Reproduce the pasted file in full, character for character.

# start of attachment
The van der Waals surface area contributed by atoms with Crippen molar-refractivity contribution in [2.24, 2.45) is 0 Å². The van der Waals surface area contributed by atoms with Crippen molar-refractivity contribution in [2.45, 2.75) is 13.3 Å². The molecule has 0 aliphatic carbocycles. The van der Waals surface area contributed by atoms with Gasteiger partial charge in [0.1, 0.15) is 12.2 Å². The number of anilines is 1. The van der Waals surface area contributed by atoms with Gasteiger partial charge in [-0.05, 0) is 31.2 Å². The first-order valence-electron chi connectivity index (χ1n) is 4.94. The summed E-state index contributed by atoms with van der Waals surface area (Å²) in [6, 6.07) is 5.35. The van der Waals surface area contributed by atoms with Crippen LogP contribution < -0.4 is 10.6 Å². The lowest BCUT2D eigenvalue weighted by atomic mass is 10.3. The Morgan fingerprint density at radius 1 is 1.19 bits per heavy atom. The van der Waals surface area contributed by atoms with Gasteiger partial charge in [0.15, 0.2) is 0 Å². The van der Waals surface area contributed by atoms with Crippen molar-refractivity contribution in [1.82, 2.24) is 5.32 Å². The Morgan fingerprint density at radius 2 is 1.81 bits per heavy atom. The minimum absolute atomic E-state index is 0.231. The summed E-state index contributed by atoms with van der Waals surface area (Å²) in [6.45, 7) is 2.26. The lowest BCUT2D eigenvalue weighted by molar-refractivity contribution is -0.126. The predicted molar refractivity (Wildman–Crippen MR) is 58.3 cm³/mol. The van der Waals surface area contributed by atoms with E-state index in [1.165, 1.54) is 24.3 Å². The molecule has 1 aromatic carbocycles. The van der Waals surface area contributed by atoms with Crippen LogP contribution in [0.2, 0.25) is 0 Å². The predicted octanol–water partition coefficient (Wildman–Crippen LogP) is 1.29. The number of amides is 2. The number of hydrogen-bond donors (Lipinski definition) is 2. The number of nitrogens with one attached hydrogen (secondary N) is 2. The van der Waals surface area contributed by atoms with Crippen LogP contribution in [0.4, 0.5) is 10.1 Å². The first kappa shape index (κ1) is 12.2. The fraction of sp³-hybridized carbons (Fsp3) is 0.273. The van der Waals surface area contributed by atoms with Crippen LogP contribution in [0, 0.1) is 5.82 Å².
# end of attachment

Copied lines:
The van der Waals surface area contributed by atoms with Crippen molar-refractivity contribution in [2.24, 2.45) is 0 Å². The van der Waals surface area contributed by atoms with Crippen molar-refractivity contribution in [2.45, 2.75) is 13.3 Å². The molecule has 0 aliphatic carbocycles. The van der Waals surface area contributed by atoms with Gasteiger partial charge in [0.1, 0.15) is 12.2 Å². The number of anilines is 1. The van der Waals surface area contributed by atoms with Gasteiger partial charge in [-0.05, 0) is 31.2 Å². The first-order valence-electron chi connectivity index (χ1n) is 4.94. The summed E-state index contributed by atoms with van der Waals surface area (Å²) in [6, 6.07) is 5.35. The van der Waals surface area contributed by atoms with Crippen LogP contribution < -0.4 is 10.6 Å². The lowest BCUT2D eigenvalue weighted by atomic mass is 10.3. The Morgan fingerprint density at radius 1 is 1.19 bits per heavy atom. The van der Waals surface area contributed by atoms with Gasteiger partial charge in [0.15, 0.2) is 0 Å². The van der Waals surface area contributed by atoms with Crippen molar-refractivity contribution in [1.82, 2.24) is 5.32 Å². The Morgan fingerprint density at radius 2 is 1.81 bits per heavy atom. The minimum absolute atomic E-state index is 0.231. The summed E-state index contributed by atoms with van der Waals surface area (Å²) in [6.45, 7) is 2.26. The lowest BCUT2D eigenvalue weighted by molar-refractivity contribution is -0.126. The predicted molar refractivity (Wildman–Crippen MR) is 58.3 cm³/mol. The van der Waals surface area contributed by atoms with E-state index in [1.165, 1.54) is 24.3 Å². The molecule has 1 aromatic carbocycles. The van der Waals surface area contributed by atoms with Crippen LogP contribution in [0.2, 0.25) is 0 Å². The predicted octanol–water partition coefficient (Wildman–Crippen LogP) is 1.29. The number of amides is 2. The number of hydrogen-bond donors (Lipinski definition) is 2. The number of nitrogens with one attached hydrogen (secondary N) is 2. The van der Waals surface area contributed by atoms with Crippen LogP contribution in [0.4, 0.5) is 10.1 Å². The first kappa shape index (κ1) is 12.2. The fraction of sp³-hybridized carbons (Fsp3) is 0.273. The van der Waals surface area contributed by atoms with Crippen LogP contribution in [0, 0.1) is 5.82 Å².